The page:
Monday, April 28, 2008

Mifumi Kindergarten

Last week I went in to the kindergarten a little early and wandered around the kindergarten grounds. The kids are still getting used to their new classes and the teachers have a job getting them round up to do indoor activities. A lot of playing in the mud, stringing flower petals (like a lei) and collecting bugs.

Mifumi Kindergarten has a very relaxed attitude towards educating children in academics and I think this is unusual in Japan. As with most of Japan, children enter full day kindergarten when they are three, though some families hold off until the child is four (and then it's hard to find a spot open!) During the day there are walks in the forest, a lot of art and crafts, singing, exercises, story time etc. The children bring their lunches, and kindergarten's daily program lasts until 2:00 and if requested the kindergarten will keep children until 5:00. I know, it seems a long time to be away from mom for these little three year-olds, but it is part of learning to get along in groups and being cooperative and this is very important in Japan.

Many kindergartens, especially in the major cities, have very intense preparation courses for elementary school. The kids are drilled in Chinese characters, use of abacus, even the proper way to take tests. I don't think too much of that type of education but a day of playing in the sun, and being with friends is better than sitting in front of a TV or playing computer games so kindergarten is an important part of life for both the children and the mothers. Since the society is one in which the fathers don't have much time to spend at home and since there is no such thing as baby sitters the only way mothers can have any social life is to make friends with other kindergarten mothers. There are loads of mothers' circles associated with the kindergarten, chorus, patchwork, kimono wearing, tea ceremony, cooking classes etc.

Here is a picture of one of the "skills" taught at the kindergarten. Unicycle riding! There are lots of unicycles on the grounds and the children who have learned to ride them are quite proud of themselves and as I walked around many of them called out to me,

"Tanya-sensei! Look at me!." "No, look at ME!"

I was looking at the teacher and I thought this pretty good that she was pedaling away along with the kids. That's one skill I don't think any teacher in the States would find necessary but I admire her for taking the plunge to learn how. (I wonder how many plunges she took before she got to this level of ability.)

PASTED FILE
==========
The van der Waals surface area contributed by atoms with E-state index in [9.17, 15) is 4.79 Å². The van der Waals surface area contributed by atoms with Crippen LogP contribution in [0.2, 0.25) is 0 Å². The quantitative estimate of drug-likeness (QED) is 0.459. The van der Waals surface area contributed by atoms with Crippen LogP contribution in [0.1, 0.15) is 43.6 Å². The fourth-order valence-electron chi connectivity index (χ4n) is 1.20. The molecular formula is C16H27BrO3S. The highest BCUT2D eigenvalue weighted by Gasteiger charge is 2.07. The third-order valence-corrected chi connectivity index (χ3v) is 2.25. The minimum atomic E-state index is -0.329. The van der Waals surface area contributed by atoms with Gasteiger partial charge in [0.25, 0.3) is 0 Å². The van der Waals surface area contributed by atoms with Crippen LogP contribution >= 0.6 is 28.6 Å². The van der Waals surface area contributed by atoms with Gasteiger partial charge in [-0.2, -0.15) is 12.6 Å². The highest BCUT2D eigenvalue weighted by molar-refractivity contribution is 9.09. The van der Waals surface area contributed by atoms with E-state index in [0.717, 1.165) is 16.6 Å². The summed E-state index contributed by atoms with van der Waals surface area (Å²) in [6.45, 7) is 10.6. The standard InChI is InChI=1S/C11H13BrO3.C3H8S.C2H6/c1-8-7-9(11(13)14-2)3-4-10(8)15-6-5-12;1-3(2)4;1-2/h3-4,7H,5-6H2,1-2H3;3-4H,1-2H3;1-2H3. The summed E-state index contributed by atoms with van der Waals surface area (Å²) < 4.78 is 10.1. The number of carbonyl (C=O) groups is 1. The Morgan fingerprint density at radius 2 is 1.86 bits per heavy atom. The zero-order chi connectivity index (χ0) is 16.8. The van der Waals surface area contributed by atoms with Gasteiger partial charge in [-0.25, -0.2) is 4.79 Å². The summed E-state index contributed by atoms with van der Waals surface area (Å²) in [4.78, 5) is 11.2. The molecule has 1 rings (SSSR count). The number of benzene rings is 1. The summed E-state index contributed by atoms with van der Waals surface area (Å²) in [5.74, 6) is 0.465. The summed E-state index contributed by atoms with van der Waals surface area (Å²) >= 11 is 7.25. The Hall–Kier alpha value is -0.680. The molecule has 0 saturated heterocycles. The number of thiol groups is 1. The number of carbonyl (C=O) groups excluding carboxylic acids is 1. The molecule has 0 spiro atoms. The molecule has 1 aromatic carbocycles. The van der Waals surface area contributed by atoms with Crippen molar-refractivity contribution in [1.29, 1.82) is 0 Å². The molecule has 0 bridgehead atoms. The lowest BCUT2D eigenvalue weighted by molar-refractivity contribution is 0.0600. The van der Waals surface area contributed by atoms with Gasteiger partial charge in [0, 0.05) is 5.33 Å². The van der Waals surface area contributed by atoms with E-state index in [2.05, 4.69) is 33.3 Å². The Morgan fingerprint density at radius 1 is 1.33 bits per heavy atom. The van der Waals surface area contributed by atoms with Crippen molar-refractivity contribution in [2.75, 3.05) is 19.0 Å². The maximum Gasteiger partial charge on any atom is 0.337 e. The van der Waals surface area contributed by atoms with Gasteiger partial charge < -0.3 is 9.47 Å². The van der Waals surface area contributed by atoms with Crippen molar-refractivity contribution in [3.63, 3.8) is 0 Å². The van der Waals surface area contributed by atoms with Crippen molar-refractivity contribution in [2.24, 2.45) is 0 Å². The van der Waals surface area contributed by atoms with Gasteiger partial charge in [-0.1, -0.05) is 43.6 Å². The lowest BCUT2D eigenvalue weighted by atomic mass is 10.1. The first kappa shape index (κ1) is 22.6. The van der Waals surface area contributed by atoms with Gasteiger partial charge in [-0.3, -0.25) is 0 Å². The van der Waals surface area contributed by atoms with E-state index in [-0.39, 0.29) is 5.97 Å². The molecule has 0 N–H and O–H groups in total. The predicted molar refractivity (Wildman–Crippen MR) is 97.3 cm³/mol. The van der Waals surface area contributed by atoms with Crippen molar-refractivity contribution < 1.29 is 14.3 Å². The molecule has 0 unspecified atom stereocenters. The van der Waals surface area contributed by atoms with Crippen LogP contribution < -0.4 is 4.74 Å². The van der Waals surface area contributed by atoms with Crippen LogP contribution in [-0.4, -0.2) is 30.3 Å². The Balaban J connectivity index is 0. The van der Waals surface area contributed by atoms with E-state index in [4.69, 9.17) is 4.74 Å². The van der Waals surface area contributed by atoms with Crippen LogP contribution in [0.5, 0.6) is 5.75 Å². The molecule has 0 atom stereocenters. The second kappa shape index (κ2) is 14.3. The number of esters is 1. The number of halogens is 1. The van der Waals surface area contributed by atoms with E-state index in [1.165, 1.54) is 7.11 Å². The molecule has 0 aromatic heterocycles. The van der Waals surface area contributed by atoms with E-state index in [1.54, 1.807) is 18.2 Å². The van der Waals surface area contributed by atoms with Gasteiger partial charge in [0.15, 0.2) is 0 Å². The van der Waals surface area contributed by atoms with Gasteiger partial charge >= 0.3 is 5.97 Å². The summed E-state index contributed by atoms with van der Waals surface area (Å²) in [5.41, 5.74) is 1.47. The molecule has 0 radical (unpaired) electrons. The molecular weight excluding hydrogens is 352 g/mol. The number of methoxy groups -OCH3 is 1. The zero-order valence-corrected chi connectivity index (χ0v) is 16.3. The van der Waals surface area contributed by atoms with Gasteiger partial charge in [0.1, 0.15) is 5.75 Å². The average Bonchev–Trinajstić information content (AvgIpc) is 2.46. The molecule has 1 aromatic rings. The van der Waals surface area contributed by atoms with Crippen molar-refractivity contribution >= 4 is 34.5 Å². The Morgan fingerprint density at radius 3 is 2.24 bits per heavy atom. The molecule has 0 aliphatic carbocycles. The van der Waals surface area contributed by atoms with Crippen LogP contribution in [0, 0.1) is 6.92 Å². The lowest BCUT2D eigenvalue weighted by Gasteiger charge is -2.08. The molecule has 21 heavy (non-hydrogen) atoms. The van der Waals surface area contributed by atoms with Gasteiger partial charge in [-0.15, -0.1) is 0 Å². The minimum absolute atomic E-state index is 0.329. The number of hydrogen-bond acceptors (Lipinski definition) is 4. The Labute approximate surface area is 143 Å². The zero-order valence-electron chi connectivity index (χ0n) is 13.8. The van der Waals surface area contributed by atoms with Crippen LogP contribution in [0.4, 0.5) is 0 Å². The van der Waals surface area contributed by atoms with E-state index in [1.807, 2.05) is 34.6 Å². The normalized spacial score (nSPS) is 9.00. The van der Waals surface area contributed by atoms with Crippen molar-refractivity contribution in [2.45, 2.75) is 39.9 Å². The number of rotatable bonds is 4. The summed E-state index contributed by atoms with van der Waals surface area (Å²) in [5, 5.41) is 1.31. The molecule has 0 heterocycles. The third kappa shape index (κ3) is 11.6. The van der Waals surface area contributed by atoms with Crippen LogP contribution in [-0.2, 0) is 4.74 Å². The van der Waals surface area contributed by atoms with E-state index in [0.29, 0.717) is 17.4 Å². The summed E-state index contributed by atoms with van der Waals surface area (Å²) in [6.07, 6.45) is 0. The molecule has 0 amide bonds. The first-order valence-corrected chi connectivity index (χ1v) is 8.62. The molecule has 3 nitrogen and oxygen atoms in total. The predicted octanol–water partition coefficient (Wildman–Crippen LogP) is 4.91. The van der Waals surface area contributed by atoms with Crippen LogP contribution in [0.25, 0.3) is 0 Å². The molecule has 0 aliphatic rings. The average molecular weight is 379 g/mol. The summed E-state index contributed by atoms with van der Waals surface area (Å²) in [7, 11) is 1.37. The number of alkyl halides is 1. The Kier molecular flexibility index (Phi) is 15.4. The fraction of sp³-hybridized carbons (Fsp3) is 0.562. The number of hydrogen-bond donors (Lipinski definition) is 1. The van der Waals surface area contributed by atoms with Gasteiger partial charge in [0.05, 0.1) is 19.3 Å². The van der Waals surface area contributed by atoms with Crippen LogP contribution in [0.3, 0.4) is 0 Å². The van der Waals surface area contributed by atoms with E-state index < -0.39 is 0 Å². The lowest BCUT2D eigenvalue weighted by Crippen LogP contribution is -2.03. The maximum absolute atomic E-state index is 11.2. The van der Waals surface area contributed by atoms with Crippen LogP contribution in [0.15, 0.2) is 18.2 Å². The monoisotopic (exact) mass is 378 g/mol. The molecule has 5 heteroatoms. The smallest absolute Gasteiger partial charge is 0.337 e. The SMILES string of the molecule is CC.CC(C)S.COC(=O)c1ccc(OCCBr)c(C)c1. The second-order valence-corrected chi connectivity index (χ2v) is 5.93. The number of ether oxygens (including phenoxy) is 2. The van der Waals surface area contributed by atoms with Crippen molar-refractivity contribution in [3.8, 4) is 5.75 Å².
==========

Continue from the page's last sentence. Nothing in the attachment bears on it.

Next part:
Here's another skill valued at Mifumi. The ability to climb trees! Now, that's important! (And I'm not being sarcastic. I think the back to nature attitude is a great one!)

And lastly, a picture of Takumi when he was in Mifumi. Can you imagine what he's doing so diligently? I know, the picture isn't too great, but just before graduating from kindergarten every year the children are taught how to sharpen a pencil... Their one time holding a pencil while they are in this kindergarten. And those kids are NOT using a pencil sharpener. The 5 year-olds are given some pencils and an Exacto knife and they practice shaving the pencil to a point! I need to join that lesson because I don't think I can sharpen a pencil with an Exacto knife! I've never heard of any lost fingers in all the years that I've taught at Mifumi Kindergarten so I guess the kids know what they are doing!


Lynne in Hawaii said...

The way playgrounds have changed in the states just proves the children in the US are babied. Allow them to climb a tree// Heavens..litigation guaranteed! And a sharp instrument? Never!

Chocolate Cat said...

This kindergarten looks so much fun, especially the tree climbing!

Shelina said...

Wow - all such great skills to learn, but I was thinking lawsuits too! None of those things would happen in the US.

artfilstitch said...

What a wonderful learning experience! Never too young to start learning. I believe that much more emphasis is placed on educating more teachers and less lawyers in Japan, whereas, in the States, we have it backwards.....more lawyers and less teachers. You can't turn on your TV without seeing an ad ref: a law firm waiting to help someone sue another. What is our once wonderful country coming to!
Tanya, I love the education system in Japan.
Thanks for sharing!

Quilt Pixie said...

3 seems so young for formally structured days, but I guess its what you get used to. Sounds like what I remember my son doing at 3, largely, just not in a formal organized way...

Lottrup said...

Unicycling is great for developing your bodyawareness and that helps your learning ability. It is great to see that they are taught already from 3. What was the youngest you was riding?

Marilyn R said...

Thanks for the visit to the Kindergarten! Wow, an exacto knife as a pencil sharpener - I don't think I would even try that!